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Genus:  Trametes

Species: versicolor

Edibility: Edible with work, not choice

 

*Disclaimer: This site is provided for informational purposes only. Taylor assumes no responsibility or liability for any consequences of readers’ actions. Though every reasonable effort is made to present current and accurate information, identifications may be incorrect (Taylor is an amateur) – but that’s where community input helps! Please, feel free to correct misinformation you find (or just add your two cents) in the comments!
Happy foraging!

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(Forageworthy) Fungi Flashback Friday: Pleurotus ostreatus*

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Pleurotus ostreatus

It’s (F)FFF Time!

You may remember this image from a post I made earlier 🙂

I fondly recall the dinner made from these oysters. I’ve had store-bought oysters and their flavor pales in comparison. How did I verify their edibility? Scent and physical characteristics like gill structure and surrounding environment (is it growing on a dead piece of wood? What kind of tree is the wood from? This stump was from an oak tree). Fried these babies with garlic, tasted JUST like bacon!

Find more info to help you forage safely here (I love this site): http://www.mushroomexpert.com/pleurotus_ostreatus.html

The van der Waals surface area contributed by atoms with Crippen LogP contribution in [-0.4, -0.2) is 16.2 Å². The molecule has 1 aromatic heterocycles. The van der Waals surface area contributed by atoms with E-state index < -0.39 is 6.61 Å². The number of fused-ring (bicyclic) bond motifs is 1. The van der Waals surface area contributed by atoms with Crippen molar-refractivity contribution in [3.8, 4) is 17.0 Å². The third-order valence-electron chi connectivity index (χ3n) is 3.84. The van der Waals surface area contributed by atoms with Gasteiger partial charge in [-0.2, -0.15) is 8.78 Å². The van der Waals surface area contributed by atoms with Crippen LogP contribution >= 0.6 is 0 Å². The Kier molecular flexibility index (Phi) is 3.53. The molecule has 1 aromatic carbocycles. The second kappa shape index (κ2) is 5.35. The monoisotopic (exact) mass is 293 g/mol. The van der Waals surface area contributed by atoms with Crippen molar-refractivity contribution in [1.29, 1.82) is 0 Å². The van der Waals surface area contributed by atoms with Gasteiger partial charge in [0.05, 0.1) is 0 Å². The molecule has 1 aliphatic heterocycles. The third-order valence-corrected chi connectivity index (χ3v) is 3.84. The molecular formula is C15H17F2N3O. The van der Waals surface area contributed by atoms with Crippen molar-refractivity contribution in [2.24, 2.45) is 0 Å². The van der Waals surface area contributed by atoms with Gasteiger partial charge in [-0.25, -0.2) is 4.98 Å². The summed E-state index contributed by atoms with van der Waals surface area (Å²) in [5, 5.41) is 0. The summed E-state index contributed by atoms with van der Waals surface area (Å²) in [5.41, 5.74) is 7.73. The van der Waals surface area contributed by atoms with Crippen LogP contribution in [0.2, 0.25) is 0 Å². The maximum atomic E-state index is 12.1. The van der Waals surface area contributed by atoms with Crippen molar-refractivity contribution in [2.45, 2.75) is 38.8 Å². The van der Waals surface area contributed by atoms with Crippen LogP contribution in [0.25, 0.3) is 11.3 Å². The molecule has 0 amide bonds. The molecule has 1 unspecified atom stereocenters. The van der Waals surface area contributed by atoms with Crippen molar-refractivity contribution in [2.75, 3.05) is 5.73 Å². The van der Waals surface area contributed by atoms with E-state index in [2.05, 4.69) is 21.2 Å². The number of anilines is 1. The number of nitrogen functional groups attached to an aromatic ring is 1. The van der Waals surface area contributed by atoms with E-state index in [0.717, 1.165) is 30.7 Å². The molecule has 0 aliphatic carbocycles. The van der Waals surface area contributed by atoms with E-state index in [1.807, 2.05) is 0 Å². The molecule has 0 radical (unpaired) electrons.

🍄💓🍄

Genus: Pleurotus

Species: ostreatus

Edibility: Choice

 

 

*Disclaimer: The information on this site is provided for informational purposes only. You should consult a doctor or mycologist for any medical or scientific advice concerning the fungi covered here. Tjdevarie.com assumes no responsibility or liability for any consequence resulting directly or indirectly for any action or inaction you take based on or made in reliance on the information, services, or material on or linked to this site. Though every reasonable effort is made to present current and accurate information, identifications may be incorrect (Taylor is an amateur), but that’s where community input helps. Please, feel free to correct misinformation you find (or just add your two cents) in the comments!
Happy foraging!